Bricks or benefits? Rebalancing housing investment

By: Kate Webb  Published: May 2012


Successive governments have moved to curb the rising cost of housing benefit by adjusting benefit entitlement and imposing additional restrictions on the regime, but these efforts have focused on treating the symptoms rather than the cause. The report sets out the argument for the long-sighted approach; investing in supply to bring down the housing benefit bill by reducing the cost of housing and lifting households out of the benefit trap.

Summary

Housing benefit is poised for abolition after 30 years as a national welfare benefit. Government support for housing costs will instead be provided via Universal Credit, as part of the biggest shake-up of the welfare state for 60 years. Yet the central question of whether a cash benefit paid to individuals is the best way to support low and middle income households to house themselves has not been answered.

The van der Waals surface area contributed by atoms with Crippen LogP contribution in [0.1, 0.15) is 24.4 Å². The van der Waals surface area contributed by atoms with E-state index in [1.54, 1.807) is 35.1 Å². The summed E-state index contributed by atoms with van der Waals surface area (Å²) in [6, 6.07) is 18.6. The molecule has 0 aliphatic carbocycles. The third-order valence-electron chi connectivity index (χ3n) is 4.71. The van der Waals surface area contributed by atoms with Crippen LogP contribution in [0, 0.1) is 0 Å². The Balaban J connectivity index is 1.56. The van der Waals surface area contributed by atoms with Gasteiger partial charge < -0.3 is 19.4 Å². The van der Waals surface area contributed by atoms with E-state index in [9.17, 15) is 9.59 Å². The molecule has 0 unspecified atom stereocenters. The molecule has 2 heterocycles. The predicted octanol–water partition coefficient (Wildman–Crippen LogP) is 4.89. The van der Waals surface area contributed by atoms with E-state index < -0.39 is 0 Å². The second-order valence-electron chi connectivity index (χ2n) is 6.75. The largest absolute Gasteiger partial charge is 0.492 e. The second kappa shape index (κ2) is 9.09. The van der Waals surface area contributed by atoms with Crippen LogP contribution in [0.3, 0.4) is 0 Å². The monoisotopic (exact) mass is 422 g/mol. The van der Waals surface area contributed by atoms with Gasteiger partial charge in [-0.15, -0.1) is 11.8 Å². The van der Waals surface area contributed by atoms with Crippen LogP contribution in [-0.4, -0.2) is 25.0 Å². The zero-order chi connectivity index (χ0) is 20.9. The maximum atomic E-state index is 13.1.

Successive governments have moved to curb the rising cost of housing benefit by adjusting benefit entitlement and imposing additional restrictions on the regime, but these efforts have focused on treating the symptoms rather than the cause.

The report sets out the argument for a preventative approach; investing in supply to bring down the housing benefit bill by reducing the cost of housing and lifting households out of the benefit trap.

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